4. Mail filtering. Still on the email front, iOS 5 does not support message filtering, such as to automatically trash all emails tagged as junk by your server or to move all emails from your boss to a specified folder. iPhones and iPads certainly have the processing power to do this, and Apple has such filtering tools in its Mail client in Mac OS X. At the very least, you should be able to sync those rules from your desktop (from Mail, Outlook, or Exchange) over iCloud or other mechanism, and eventually create and edit them on your iOS device.
5. Undifferentiated universal inbox. My last email complaint: When looking at the All Messages view of your inbox, iOS doesn't indicate which mailbox each message is from. It really should, so you can more readily see work email than personal, for example. Even better would be an option to hide some email accounts from the universal inbox, such as the account you might use for e-commerce and its accompanying spam mail. After all, Calendars can visually distinguish accounts for calendar entries and let you choose which accounts display in the universal view; why not Mail?
6. Voice-based search. Apple has rich assistive capabilities for the visually and hearing-impaired in iOS, which iOS 5 bolsters. So it's odd that iOS doesn't let you search the Web or the mobile device's contents via voice -- especially on the iPhone, where you are likely to be using a Bluetooth headset -- as Google's Android OS does. (You can do limited functions via voice, such as control the music player and call people in your contacts list.) Although I'm not a fan of talking to or hearing computers when working, I see the need for cellphones in some circumstances. Yes, the new iPhone 4S adds the Siri "personal assistant"-style voice-based search agent, but it's limited to just that one device, so I can't really count it as an iOS 5 capability.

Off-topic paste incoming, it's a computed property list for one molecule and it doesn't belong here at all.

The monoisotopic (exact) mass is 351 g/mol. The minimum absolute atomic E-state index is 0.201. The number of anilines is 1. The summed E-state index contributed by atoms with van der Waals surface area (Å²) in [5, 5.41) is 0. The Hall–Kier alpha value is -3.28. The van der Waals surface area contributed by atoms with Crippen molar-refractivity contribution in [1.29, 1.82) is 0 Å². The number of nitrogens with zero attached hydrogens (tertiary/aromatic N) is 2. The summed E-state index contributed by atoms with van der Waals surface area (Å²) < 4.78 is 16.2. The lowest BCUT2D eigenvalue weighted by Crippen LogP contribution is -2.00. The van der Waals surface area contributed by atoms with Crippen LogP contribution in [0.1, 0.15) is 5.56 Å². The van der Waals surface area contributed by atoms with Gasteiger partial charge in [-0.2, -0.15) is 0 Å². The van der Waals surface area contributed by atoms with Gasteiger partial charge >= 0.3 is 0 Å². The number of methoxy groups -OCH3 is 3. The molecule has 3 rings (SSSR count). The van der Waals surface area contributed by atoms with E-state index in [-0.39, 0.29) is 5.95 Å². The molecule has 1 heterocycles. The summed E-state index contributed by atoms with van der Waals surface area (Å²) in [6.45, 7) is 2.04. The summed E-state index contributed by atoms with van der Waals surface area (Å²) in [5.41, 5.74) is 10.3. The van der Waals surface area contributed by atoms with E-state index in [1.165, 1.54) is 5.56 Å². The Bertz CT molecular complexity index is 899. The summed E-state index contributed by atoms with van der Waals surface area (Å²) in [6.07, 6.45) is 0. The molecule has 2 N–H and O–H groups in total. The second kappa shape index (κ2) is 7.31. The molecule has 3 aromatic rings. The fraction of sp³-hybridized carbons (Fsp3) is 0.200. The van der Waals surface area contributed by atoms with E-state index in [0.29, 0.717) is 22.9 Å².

7. iOS-only use of FaceTime and iMessage. I understand Apple's desire that everyone use its devices, and thus the impulse for making services like FaceTime videoconferencing and the new iMessage text messaging work only among iOS (and Mac OS X) users. But that approach greatly limits their utility. iOS 5's new iMessage client is rendered particularly useless due to this limitation: You might as well opt for email instead to be sure you can reach anyone you want (as opposed to using on the iPhone, anyhow, the carrier's high-cost SMS, an evil money grab that should be outlawed) or a third-party IM client that works across services (as most do these days).